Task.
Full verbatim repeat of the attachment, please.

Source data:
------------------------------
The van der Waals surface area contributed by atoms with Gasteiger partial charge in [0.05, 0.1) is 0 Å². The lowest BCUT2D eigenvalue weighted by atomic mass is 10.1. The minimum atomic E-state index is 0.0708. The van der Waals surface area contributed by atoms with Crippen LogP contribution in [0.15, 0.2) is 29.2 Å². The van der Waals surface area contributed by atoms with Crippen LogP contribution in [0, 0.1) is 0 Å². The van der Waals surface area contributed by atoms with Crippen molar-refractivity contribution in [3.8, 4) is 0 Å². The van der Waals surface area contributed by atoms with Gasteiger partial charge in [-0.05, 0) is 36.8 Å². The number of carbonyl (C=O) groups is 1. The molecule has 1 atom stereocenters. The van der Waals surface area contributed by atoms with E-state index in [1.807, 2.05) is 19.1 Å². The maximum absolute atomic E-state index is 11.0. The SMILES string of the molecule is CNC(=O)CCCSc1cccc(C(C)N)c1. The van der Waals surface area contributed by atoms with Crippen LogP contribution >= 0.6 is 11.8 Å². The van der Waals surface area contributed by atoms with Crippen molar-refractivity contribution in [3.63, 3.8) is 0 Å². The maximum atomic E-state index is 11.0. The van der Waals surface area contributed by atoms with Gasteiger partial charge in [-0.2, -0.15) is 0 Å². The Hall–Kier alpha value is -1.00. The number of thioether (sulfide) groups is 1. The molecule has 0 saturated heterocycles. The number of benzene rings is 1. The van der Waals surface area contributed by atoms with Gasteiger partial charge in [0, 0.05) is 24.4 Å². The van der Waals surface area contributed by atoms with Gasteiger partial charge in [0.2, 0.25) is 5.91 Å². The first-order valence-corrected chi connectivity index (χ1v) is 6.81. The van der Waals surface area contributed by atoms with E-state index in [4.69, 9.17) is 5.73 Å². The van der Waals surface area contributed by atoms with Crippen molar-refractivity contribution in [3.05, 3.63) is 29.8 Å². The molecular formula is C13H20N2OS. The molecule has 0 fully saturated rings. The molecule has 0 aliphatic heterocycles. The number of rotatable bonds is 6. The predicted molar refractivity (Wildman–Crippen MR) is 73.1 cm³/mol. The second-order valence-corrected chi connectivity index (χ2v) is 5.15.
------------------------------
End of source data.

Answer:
The van der Waals surface area contributed by atoms with Gasteiger partial charge in [0.05, 0.1) is 0 Å². The lowest BCUT2D eigenvalue weighted by atomic mass is 10.1. The minimum atomic E-state index is 0.0708. The van der Waals surface area contributed by atoms with Crippen LogP contribution in [0.15, 0.2) is 29.2 Å². The van der Waals surface area contributed by atoms with Crippen LogP contribution in [0, 0.1) is 0 Å². The van der Waals surface area contributed by atoms with Crippen molar-refractivity contribution in [3.8, 4) is 0 Å². The van der Waals surface area contributed by atoms with Gasteiger partial charge in [-0.05, 0) is 36.8 Å². The number of carbonyl (C=O) groups is 1. The molecule has 1 atom stereocenters. The van der Waals surface area contributed by atoms with E-state index in [1.807, 2.05) is 19.1 Å². The maximum absolute atomic E-state index is 11.0. The SMILES string of the molecule is CNC(=O)CCCSc1cccc(C(C)N)c1. The van der Waals surface area contributed by atoms with Crippen LogP contribution >= 0.6 is 11.8 Å². The van der Waals surface area contributed by atoms with Crippen molar-refractivity contribution in [3.63, 3.8) is 0 Å². The maximum atomic E-state index is 11.0. The van der Waals surface area contributed by atoms with Gasteiger partial charge in [-0.2, -0.15) is 0 Å². The Hall–Kier alpha value is -1.00. The number of thioether (sulfide) groups is 1. The molecule has 0 saturated heterocycles. The number of benzene rings is 1. The van der Waals surface area contributed by atoms with Gasteiger partial charge in [0, 0.05) is 24.4 Å². The van der Waals surface area contributed by atoms with Gasteiger partial charge in [0.2, 0.25) is 5.91 Å². The first-order valence-corrected chi connectivity index (χ1v) is 6.81. The van der Waals surface area contributed by atoms with E-state index in [4.69, 9.17) is 5.73 Å². The van der Waals surface area contributed by atoms with Crippen molar-refractivity contribution in [3.05, 3.63) is 29.8 Å². The molecular formula is C13H20N2OS. The molecule has 0 fully saturated rings. The molecule has 0 aliphatic heterocycles. The number of rotatable bonds is 6. The predicted molar refractivity (Wildman–Crippen MR) is 73.1 cm³/mol. The second-order valence-corrected chi connectivity index (χ2v) is 5.15.